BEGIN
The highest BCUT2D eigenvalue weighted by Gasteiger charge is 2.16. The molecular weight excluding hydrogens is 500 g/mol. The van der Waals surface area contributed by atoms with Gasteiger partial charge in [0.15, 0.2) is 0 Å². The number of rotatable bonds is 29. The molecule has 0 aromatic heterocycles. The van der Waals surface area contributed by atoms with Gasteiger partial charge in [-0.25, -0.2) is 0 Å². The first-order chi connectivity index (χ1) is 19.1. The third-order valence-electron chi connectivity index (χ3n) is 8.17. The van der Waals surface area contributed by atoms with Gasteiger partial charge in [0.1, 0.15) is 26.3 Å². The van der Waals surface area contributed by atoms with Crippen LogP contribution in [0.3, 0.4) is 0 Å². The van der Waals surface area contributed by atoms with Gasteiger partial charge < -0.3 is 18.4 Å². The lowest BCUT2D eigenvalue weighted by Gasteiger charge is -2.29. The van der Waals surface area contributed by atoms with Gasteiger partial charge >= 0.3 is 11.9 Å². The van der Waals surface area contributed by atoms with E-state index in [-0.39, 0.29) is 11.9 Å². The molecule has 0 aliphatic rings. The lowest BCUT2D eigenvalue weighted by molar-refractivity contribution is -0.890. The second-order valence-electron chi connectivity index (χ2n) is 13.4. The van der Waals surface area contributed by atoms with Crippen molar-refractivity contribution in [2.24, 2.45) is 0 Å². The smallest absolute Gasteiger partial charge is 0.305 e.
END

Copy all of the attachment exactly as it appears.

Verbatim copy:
The highest BCUT2D eigenvalue weighted by Gasteiger charge is 2.16. The molecular weight excluding hydrogens is 500 g/mol. The van der Waals surface area contributed by atoms with Gasteiger partial charge in [0.15, 0.2) is 0 Å². The number of rotatable bonds is 29. The molecule has 0 aromatic heterocycles. The van der Waals surface area contributed by atoms with Gasteiger partial charge in [-0.25, -0.2) is 0 Å². The first-order chi connectivity index (χ1) is 19.1. The third-order valence-electron chi connectivity index (χ3n) is 8.17. The van der Waals surface area contributed by atoms with Gasteiger partial charge in [0.1, 0.15) is 26.3 Å². The van der Waals surface area contributed by atoms with Crippen LogP contribution in [0.3, 0.4) is 0 Å². The van der Waals surface area contributed by atoms with Gasteiger partial charge < -0.3 is 18.4 Å². The lowest BCUT2D eigenvalue weighted by Gasteiger charge is -2.29. The van der Waals surface area contributed by atoms with Gasteiger partial charge >= 0.3 is 11.9 Å². The van der Waals surface area contributed by atoms with E-state index in [-0.39, 0.29) is 11.9 Å². The molecule has 0 aliphatic rings. The lowest BCUT2D eigenvalue weighted by molar-refractivity contribution is -0.890. The second-order valence-electron chi connectivity index (χ2n) is 13.4. The van der Waals surface area contributed by atoms with Crippen molar-refractivity contribution in [2.24, 2.45) is 0 Å². The smallest absolute Gasteiger partial charge is 0.305 e.